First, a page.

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Singer’s slightly crazed rockabilly

Audio review


The CD cover of the latest release by Rockin’ Jason D. Williams, “Killer Instincts,” is shown. (AP Photo/Rockabilly Records)

The CD cover of the latest release by Rockin’ Jason D. Williams, “Killer Instincts,” is shown. (AP Photo/Rockabilly Records)

Rockin’ Jason D. Williams,

“Killer Instincts”
(Rockabilly Records)

Even on ballads, Jason D. Williams lives up to his reputation as a rockabilly wild man. The first slow song on “Killer Instincts” references life in prison, the JFK assassination, marijuana and Christmas. The title is “If You Ever Saw a Baby …” and when the tune ends, Williams confesses he wrote it.

Not everyone would make such an admission, but Williams is quite comfortable in the role of a slightly crazed piano-playing singer. The Arkansan has long drawn comparisons to Jerry Lee Lewis and does a fair share of Killer impersonations here. With encouragement from producer Todd Snider, Williams also gave songwriting a try, and the titles hint at the resulting fun: “To Hell With You,” “White Trash” and “You Look Like I Could Use a Drink.”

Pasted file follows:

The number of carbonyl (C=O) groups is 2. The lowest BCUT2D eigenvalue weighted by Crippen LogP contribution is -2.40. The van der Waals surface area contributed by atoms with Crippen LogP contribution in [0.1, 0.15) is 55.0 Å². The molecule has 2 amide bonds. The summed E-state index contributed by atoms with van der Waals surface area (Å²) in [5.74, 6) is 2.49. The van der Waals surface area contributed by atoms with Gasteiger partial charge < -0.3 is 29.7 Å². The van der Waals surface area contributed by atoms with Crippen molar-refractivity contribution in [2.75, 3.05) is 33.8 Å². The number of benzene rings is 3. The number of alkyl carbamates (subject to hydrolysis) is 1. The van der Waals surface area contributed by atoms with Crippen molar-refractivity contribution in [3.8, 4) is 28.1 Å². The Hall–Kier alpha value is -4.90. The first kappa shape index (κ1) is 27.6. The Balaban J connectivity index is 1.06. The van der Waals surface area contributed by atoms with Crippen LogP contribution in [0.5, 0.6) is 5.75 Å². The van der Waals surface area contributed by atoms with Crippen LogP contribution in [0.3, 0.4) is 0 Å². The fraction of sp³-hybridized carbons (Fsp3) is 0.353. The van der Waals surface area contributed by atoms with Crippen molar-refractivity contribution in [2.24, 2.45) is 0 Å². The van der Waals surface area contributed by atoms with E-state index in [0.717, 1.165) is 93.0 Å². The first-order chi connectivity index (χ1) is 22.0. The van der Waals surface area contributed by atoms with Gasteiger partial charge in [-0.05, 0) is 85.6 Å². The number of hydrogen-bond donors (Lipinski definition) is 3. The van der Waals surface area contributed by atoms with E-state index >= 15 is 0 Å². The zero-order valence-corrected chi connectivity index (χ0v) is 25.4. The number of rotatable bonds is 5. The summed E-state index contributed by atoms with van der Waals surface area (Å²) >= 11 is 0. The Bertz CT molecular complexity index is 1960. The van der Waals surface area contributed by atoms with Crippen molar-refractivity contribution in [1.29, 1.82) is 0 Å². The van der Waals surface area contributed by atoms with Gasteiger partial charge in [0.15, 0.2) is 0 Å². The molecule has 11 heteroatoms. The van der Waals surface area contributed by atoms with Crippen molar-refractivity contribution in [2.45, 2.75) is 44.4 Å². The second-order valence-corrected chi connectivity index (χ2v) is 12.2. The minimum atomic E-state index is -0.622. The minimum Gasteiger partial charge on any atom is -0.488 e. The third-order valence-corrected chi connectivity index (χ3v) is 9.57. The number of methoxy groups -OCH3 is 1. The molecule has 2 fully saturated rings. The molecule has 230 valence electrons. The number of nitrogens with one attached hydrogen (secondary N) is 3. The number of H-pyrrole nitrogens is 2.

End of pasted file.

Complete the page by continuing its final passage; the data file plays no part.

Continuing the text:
Even when Snider flavors the arrangements with horns, there’s an informality appropriate for the material, and the whole thing comes off like the third set of the night at the neighborhood roadhouse. Williams pounds the bejabbers out of the piano, whether he’s playing honky-tonk, a Yiddish instrumental solo or Lewis’ “Wine Spo-Dee-ODee.” Pass that bottle.

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Williams gets religious — sort of — on back-to-back cuts “Sanctified” and “Mr. Jesus.” The former is a rousing stomp that bridges the divide between gospel and early rock; the latter comes off like a Bible Beltin’ Tom Waits.

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